America Isn’t Working

The U.S. has the most creative imagination and flexibility, but unemployment is wasting our potential.


The consequences of the weak employment market are manifold. One is that hundreds of thousands of workers who have exhausted their unemployment benefits are no longer counted in the labor pool. They have vanished into that other army, the nearly 9 million who have become disability claimants. In any month now it is a tossup whether more Americans are qualifying as disabled than are finding jobs. The numbers are inexplicable given the general pattern of longer-living, healthier Americans.

Another consequence of the lamentable jobs market is that young people have been stopped in their career track, sinking not soaring. An estimated 41 percent of those unemployed are aged 30 or under. The reason is in plain sight: Understandably, older workers have become much less inclined to retire. We have a postwar high in the number of Americans over 65 who have chosen to stay employed or are still looking for work. This has shrunk the actual employment opportunities for those in their most productive years, between 25 and 54. There are 94 million people in that category—the same as 15 years ago, in April 1997, when America had 46 million fewer people than it does today.

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The young are clobbered also by the fact that they have a diminished opportunity to get ahead when the better paying jobs held by experienced older people are not becoming vacant. On top of that, with so many applicants chasing so few openings, wages have sagged. Real compensation per hour has declined at about 1.4 percent annually. Part-time penury is all too evident. According to government figures, full-time workers in service jobs average considerably more in total compensation than part-time workers—$17.18 an hour versus $10.92, including benefits. In a weak economy, it's inevitable that employers will go for part-time workers. Talk about a lost generation, with the misfortune to start their working lives at the worst possible time since the end of World War II.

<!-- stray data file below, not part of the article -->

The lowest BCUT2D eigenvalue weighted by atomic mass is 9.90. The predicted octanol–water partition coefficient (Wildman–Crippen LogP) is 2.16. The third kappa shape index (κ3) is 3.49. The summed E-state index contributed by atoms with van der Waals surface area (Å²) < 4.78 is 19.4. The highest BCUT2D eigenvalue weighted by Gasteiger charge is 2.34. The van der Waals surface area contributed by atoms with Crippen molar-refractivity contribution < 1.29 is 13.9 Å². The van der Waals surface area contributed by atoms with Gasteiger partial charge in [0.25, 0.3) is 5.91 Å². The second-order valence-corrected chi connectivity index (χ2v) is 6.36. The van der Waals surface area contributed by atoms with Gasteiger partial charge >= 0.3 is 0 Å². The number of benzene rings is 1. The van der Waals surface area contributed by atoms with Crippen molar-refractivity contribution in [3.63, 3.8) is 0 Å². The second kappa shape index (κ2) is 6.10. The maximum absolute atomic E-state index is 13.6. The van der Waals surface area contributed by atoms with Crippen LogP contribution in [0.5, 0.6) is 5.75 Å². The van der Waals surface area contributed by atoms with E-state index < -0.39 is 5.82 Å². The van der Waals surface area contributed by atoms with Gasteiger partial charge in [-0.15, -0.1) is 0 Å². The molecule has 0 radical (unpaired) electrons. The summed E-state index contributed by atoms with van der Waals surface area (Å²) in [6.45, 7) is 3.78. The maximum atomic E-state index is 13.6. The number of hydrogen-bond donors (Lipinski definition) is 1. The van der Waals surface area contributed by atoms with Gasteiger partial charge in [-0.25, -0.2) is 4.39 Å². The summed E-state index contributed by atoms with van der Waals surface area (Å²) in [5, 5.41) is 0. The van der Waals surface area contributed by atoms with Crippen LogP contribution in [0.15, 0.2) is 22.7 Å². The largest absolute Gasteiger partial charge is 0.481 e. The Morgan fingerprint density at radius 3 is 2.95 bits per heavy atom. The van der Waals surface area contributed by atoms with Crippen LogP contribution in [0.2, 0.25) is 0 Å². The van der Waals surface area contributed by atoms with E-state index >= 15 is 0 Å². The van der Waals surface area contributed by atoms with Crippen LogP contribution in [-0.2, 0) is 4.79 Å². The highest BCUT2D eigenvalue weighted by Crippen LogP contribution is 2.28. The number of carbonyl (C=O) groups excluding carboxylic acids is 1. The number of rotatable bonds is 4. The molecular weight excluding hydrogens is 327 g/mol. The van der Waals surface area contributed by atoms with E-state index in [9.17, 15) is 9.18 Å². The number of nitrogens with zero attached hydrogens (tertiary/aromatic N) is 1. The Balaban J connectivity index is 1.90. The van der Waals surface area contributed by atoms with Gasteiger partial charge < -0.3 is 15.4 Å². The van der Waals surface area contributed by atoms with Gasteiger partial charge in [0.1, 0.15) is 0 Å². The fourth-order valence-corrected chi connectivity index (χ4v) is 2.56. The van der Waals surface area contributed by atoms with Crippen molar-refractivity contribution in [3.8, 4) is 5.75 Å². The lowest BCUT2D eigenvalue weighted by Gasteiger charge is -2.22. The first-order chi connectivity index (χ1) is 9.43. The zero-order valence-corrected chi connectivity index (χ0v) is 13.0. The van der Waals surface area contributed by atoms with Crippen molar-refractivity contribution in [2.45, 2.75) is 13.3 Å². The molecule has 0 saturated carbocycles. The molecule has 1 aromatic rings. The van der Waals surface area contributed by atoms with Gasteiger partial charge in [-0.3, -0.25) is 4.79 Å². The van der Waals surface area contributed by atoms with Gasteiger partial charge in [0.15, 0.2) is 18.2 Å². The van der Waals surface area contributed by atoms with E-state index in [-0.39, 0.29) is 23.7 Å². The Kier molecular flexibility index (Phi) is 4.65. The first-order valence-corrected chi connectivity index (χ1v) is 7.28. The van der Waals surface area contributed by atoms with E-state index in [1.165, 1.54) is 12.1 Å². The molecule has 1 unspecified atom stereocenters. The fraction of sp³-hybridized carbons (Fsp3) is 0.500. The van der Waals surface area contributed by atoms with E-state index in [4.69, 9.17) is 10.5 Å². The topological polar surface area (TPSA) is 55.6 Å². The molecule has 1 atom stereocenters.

But here's the paradox. Twenty-four million can't find work, and hundreds of thousands of employers can't find workers. The vacancy signs persist month after month because the openings are for workers with skills job-seekers don't have. Too many Americans in the army of the unemployed lack the necessary science, technology, engineering, and math (STEM) skills companies seek. This year, according to the Bureau of Labor Statistics, we will add approximately 120,000 jobs requiring at least a four-year degree in computer science. Alas, we will only produce 40,000 graduates with such degrees. And this doesn't take into account the fact that each engineering job typically leads to five additional jobs, experts say. It is astonishing that only a small fraction of the nation's high schools offer an Advanced Placement course in computer science, when 40 percent of small businesses say they have job openings they can't fill because applicants are unqualified—a percentage that has doubled in the last three years alone. This shortfall in education is the economic equivalent of a permanent national recession.

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The United States ranks only 14th in the world in terms of education achievement in reading, 17th in science, and 25th in math. Many of the countries ahead of us have a lower unemployment rate than we do. Our workers with a college degree have an unemployment rate half the overall unemployment rate, but their numbers have stalled out at around 33 percent after decades of increases.

Those with less education and fewer job-related skills experience especially high rates of job loss and higher extended unemployment rates. The unemployment rate for workers over the age of 25 who do not have a high school diploma is about 12 percent, compared with roughly 4 percent for the same age group with a college degree or higher. It is no mystery, for good jobs today require at least some post-secondary education or specialized training. Workers without the requisite skills are driven into lower-wage jobs or out of the labor force altogether. The digital revolution has contributed to this. We are simply quite unprepared for a technology-driven economy that is ever more productive and may well need less and less human labor.